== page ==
So called “weak” AI—such as today’s chatbots—in coming decades will give way to more human-like “strong” AI, which will probably disrupt current business models. How can insurers prepare?
In this era of the primacy of data and information to any insurer’s strategic and operational efforts, it seems just to make sense to treat the management of such a valuable asset in at least the same way as any other strategic asset.
Insurers need to shift from being data “smart” to being able to run intelligent operations that evolve over time and support data-driven decisioning throughout the entire value chain.
We may see an even larger wave of InsurTech capital in the coming years, continuing the upward trend in overall market funding, which has increased for six straight years.
Don’t build your insurance program based on just one technology; instead, embrace openness and leverage open data exchanges to overcome data matching and management issues.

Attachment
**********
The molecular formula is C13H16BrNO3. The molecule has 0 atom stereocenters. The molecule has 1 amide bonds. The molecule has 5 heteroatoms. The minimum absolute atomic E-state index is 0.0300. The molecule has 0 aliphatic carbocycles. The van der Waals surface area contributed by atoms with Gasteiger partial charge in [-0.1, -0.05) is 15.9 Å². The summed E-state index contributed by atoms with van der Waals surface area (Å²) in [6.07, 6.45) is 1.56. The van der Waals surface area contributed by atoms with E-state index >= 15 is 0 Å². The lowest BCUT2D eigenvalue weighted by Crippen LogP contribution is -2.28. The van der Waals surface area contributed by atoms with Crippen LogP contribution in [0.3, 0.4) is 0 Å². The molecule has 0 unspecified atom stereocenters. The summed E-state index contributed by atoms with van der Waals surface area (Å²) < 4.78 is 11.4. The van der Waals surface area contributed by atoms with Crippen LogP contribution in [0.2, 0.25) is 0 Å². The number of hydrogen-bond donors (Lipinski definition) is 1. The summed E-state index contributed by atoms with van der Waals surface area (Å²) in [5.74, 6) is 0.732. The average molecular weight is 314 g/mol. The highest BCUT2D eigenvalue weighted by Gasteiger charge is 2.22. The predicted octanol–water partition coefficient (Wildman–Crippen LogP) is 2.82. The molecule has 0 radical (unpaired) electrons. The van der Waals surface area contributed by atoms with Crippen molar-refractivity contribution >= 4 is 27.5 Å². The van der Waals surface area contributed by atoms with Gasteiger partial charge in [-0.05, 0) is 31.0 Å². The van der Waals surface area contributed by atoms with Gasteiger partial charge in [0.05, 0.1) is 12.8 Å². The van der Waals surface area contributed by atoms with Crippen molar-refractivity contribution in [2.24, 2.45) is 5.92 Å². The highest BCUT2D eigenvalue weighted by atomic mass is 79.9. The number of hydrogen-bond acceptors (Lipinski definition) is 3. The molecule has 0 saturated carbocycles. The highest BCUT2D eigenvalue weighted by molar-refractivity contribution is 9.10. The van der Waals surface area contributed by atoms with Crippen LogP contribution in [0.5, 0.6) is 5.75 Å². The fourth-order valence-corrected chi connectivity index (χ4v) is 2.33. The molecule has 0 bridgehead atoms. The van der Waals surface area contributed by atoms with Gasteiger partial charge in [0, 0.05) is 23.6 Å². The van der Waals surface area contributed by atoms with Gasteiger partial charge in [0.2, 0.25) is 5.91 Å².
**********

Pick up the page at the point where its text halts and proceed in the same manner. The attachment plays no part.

Insurers must start building an interoperable innovation framework that begins to meet the array of emerging risks they face from emerging technology, trends and regulation.
When discussing artificial intelligence CIOs often describe the opportunity to automate manual tasks, to replicate tasks with machine learning, and to produce recommendations based on learned behavior, but there is much more insurers can do with AI, even in the near term.
No matter the approach, a data quality management strategy that includes EDW exception, status and event notification is an important milestone on the way to overall data quality health.
We’re now starting to see the first signs of a new breed of insurance innovation labs, built by those slightly later to the party.
As in the case of other industries, the majority of large insurance incumbents are banding together into consortia to experiment with blockchain.